it's 1862, what pistol would you carry?

Help Support Muzzle Loading Forum:

Pete Gaimari

69 Cal.
Joined
Sep 8, 2010
Messages
3,545
Reaction score
2
Looks like a sore knuckle in your future from the trigger guard.

See your little finger off the bottom of the grip? You won't have that with the 60.
 

east texas

45 Cal.
Joined
Apr 1, 2011
Messages
582
Reaction score
0
yea that big ol remmie looks like a cap gun! :rotf: my trigger finger is kinda tight in there too! i didnt send it back and get the 60 cause i had alredy re done the grips. they were basically un finished and almost black from being oil soaked in a plastic bag but im savin now for a 60
 

Pete Gaimari

69 Cal.
Joined
Sep 8, 2010
Messages
3,545
Reaction score
2
I'd still send it back. They just stick them in the bargain barrel.

Once you hold the 60 you'll never shoot the 58 again.
 

east texas

45 Cal.
Joined
Apr 1, 2011
Messages
582
Reaction score
0
well illprobally keep it hate to get rid of a {perfectly good gun?} i noticed on some of the colt style pistols the triggerguard is cut away in the back, cant remember which model! my finger wont even fit behind the trigger guard! maybe why im havin a little trouble shootin high? havin to bend my wrist unnaturally downward to get a good sight picture! i guess this pic will settle that argument about man size hands and girly grips :dead: :dead: :dead:
 

Dphar

70 Cal.
Joined
Oct 4, 2005
Messages
4,622
Reaction score
1
According to Garavaglia and Worman in " Firearms of the American West 1803-1865" supplies were good for civilians and the full flute was very common in early production.
The 1860 was tested by the Board of Ordnance in May 1860 and I suspect it was in serious production by that time, 11 months prior to Ft Sumpter. So there was time for several thousand to go to civilian hands. Given the inspector reject rate of the SAA I suspect that there were rejects in the 1860 production as well that were then sold on the open market just as the SAs were.

Pg 318
"In spite of voracious demands of the Ordnance Department....the Colt factory was still able to supply the Civilian market with all the revolvers it could handle."
Though the Army was in shorter supply than the smaller bore revolvers.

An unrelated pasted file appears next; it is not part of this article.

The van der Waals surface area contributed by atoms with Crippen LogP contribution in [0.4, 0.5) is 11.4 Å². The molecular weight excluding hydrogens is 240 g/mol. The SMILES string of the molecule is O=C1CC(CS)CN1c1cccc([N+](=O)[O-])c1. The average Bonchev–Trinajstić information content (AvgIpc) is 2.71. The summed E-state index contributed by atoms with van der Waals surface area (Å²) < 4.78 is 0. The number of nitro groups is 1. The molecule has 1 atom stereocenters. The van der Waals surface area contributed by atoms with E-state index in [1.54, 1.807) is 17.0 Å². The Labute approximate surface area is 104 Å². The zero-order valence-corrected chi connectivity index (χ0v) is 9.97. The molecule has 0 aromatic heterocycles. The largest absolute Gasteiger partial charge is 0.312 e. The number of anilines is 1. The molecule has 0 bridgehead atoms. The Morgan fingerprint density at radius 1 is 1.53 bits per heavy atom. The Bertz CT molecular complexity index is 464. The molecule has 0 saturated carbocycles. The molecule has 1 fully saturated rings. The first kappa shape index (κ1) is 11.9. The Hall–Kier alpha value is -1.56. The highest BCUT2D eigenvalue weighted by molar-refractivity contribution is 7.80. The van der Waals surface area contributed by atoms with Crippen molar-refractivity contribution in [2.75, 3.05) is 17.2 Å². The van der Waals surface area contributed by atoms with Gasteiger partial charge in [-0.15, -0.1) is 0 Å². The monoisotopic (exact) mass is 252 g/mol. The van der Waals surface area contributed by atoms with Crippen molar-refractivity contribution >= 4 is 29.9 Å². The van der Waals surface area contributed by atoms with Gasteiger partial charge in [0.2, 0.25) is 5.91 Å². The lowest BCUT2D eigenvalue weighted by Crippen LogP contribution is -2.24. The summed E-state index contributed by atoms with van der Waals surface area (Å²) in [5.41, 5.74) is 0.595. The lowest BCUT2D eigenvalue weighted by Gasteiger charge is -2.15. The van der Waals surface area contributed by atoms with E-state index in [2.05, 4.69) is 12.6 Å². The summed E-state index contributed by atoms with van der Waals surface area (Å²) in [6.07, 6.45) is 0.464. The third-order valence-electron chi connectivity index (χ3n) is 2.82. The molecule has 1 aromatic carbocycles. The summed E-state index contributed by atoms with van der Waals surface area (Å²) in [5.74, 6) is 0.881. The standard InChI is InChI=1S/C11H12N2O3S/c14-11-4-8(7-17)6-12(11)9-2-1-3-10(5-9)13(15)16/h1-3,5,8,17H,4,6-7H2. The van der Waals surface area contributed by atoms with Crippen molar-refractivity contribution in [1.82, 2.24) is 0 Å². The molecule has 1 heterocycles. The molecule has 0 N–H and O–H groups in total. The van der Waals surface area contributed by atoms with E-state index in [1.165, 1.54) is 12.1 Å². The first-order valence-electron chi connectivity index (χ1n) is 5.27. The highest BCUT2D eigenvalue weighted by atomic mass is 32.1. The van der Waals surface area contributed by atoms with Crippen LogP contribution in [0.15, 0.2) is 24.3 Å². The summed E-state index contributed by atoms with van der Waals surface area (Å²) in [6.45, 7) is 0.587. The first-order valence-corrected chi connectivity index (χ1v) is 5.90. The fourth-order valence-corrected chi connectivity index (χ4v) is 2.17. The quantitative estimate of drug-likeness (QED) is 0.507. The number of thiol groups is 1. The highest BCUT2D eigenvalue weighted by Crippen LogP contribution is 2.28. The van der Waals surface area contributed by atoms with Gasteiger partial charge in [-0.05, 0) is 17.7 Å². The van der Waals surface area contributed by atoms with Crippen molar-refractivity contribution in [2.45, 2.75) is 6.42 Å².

Dan
 

Norinco

50 Cal.
Joined
Aug 23, 2009
Messages
1,169
Reaction score
0
There is a lightening cut between each chamber on the cylinder. Rather than the cut going halfway back like we're used to on modern revolvers, it went the whole way.
 

Pete Gaimari

69 Cal.
Joined
Sep 8, 2010
Messages
3,545
Reaction score
2
east texas said:
well illprobally keep it hate to get rid of a {perfectly good gun?} i noticed on some of the colt style pistols the triggerguard is cut away in the back, cant remember which model! my finger wont even fit behind the trigger guard! maybe why im havin a little trouble shootin high? havin to bend my wrist unnaturally downward to get a good sight picture! i guess this pic will settle that argument about man size hands and girly grips :dead: :dead: :dead:
You don't want the square trigger guard. It has less room than the round guard. It wasn't offered for 60, so you don't need to worry about it.
 

Zonie

Moderator
Staff member
Moderator
MLF Supporter
Joined
Oct 4, 2003
Messages
30,293
Reaction score
2,821
Location
Phoenix, AZ
I agree.
There was a good reason Colt got rid of that neat looking squareback trigger guard. It can really put a hurt on the shooters finger if a heavy load is fired.
 

bdhutier

45 Cal.
Joined
Feb 24, 2009
Messages
696
Reaction score
0
Nice to know, since I've been ogling the 2nd model Dragoon for the trigger guard!
 

Dave Rosenthal

70 Cal.
Joined
Nov 24, 2006
Messages
4,471
Reaction score
0